Understanding memory usage and swap

Hello there and happy new year!

I’ve started using webodm a couple of months ago. I’m processing a couple of hundred images of a construction site with a p4p.
As I’ve processing more and more images (500+), the more memory issues i’ve run into and I did some steps to mitigate. First I’ve upgraded the RAM to 64 Gig, then started to using swap that has solved my problems partially.

Hardware: AMD Ryzen 7 5700G
RAM: 64Gig
Proxmox PVE environment with an Ubuntu LXC 20.04.3 LTS running Docker : 12 CPU cores and 50Gig RAM

I’ve added an extra 200Gig SSD for swapping (I know, it’s slower…):
And set swappiness to 0 to use this swap.

However it seems that Webodm still maxes out the memory and not touching the swap much.
Not getting any errors that I ran out of memory though…
Is this behaviour to be expected? I would imagine the swap being used more, not only a 1-2 Gigabytes when there is 200 available?

On my notebook with 16 Gig of RAM where I’m running a Windows Docker WSL2 I’ve also set a local swap file and it’s being used extensively up to 100+Gigabyte.
I would like to understand why the LXC image is not using the swapfile, even when the RAM is full and there is enough swap and the setting are correct.

I’m happy to provide more details if needed.

Kind Regards,


In not an expert but I think the operating system is controlling swap usage. Windows normally have a swap file that can expand and contract on the fly and it uses it for some kind of safety, it always uses it.

When I’m running WebODM on Win10 it uses swap as much as the ram.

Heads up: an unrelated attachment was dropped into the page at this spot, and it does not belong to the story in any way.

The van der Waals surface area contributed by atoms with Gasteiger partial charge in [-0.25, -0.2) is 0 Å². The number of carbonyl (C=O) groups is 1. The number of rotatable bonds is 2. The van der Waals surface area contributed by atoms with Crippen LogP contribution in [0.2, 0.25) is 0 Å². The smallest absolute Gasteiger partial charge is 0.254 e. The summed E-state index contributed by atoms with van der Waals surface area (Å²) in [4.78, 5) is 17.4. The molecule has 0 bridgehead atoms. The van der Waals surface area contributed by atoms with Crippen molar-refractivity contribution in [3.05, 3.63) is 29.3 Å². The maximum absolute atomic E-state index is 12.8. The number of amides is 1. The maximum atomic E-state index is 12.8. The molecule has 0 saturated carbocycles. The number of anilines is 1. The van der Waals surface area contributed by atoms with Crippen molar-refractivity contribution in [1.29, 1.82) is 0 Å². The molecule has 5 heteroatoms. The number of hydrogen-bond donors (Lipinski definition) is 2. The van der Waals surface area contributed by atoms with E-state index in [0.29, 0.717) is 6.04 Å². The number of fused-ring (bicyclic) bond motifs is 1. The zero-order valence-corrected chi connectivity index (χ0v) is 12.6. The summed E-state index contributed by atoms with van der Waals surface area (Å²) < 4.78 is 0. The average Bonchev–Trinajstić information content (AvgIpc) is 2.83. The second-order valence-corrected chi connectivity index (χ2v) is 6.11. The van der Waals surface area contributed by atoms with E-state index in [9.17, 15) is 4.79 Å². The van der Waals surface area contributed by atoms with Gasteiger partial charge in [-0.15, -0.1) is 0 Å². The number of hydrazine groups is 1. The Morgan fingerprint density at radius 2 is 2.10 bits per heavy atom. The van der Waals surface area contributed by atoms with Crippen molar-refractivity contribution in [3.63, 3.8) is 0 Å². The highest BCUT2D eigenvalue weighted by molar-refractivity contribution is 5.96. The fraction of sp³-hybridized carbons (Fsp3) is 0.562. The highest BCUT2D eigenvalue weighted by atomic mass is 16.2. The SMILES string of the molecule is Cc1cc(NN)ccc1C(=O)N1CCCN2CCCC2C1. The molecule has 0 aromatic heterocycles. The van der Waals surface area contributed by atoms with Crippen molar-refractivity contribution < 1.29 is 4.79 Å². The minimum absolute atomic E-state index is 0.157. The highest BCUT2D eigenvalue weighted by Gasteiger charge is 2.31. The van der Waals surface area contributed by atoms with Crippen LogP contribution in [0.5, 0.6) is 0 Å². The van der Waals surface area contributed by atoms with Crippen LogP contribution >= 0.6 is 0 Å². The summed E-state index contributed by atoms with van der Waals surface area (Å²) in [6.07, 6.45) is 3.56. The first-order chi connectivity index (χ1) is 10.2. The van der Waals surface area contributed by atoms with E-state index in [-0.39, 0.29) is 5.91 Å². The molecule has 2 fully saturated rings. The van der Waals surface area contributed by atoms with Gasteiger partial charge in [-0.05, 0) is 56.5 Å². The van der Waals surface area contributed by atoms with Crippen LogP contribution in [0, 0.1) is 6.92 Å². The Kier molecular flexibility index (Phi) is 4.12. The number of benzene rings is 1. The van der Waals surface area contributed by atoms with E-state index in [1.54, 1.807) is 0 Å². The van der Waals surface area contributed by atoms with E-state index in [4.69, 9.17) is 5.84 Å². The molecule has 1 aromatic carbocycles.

There’s one setting that you shouldn’t use though that can make things worse, “ignore-GSD” I think it’s called.

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Hello Andreas,

both in Windows and Linux I’m controlling the SWAP:

  • in Windows I’ve explicitly added the line for using swap file in the .wslconfig file
  • in Linux I’ve added an SSD solely for this purpose and also formatted it for swap and applied the config in the fstab file.
root@webodm:/home/daniel# lsblk
sdb                         8:16   0  210G  0 disk [SWAP]
root@webodm:/home/daniel# swapon -s
Filename                                Type            Size    Used    Priority
/dev/sdb                                partition       220200956       1070300 100

So the behaviour should be the same?


Okay, then I don’t know the problem.

swappiness 0 means your Kernel is going to do literally anything it can to not touch the swap. I don’t have documentation on this under Linux, but at least with Windows, any delay in allocating/expanding the swap can cause Out-Of-Memory issues despite the total possible allocation size of the expanded swap being sufficient. I wonder if a similar behavior can occur with the Linux kernel when it is set to avoid swapping that aggressively.

Do you know what your distro’s default sysctl values for swappiness is? I believe my Alpine kernel shipped with something like 65%. You could always check what the Microsoft-supplied WSL2 kernel’s swappiness value is set to as a baseline for comparison, as well.

Perhaps adjust it up to see if it behaves a bit better. When I was using Alpine on an EliteBook 2740p with 8GB RAM, I was able to process pretty large datasets by swapping out to SSD.

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it’s 60 by default, let me change back to that and try it again. Thanks for the tip!

daniel@webodm:~$ free -h
              total        used        free      shared  buff/cache   available
Mem:           49Gi        48Gi       333Mi        13Mi       263Mi        88Mi
Swap:         209Gi        34Gi       175Gi

looks like it’s working all right, let me double check it tomorrow after I woke up. The server is still working on some data.


Thank you Saijin_Najib. Appearently I misread the manual: with swappiness set to 60, everything is working just fine!


Glad you’re working smoothly!

Show off some stuff when you get a chance :slight_smile:

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sure will do as soon as I’m satisfied with the results. Or I just post a different topic should I run into problems again :slight_smile: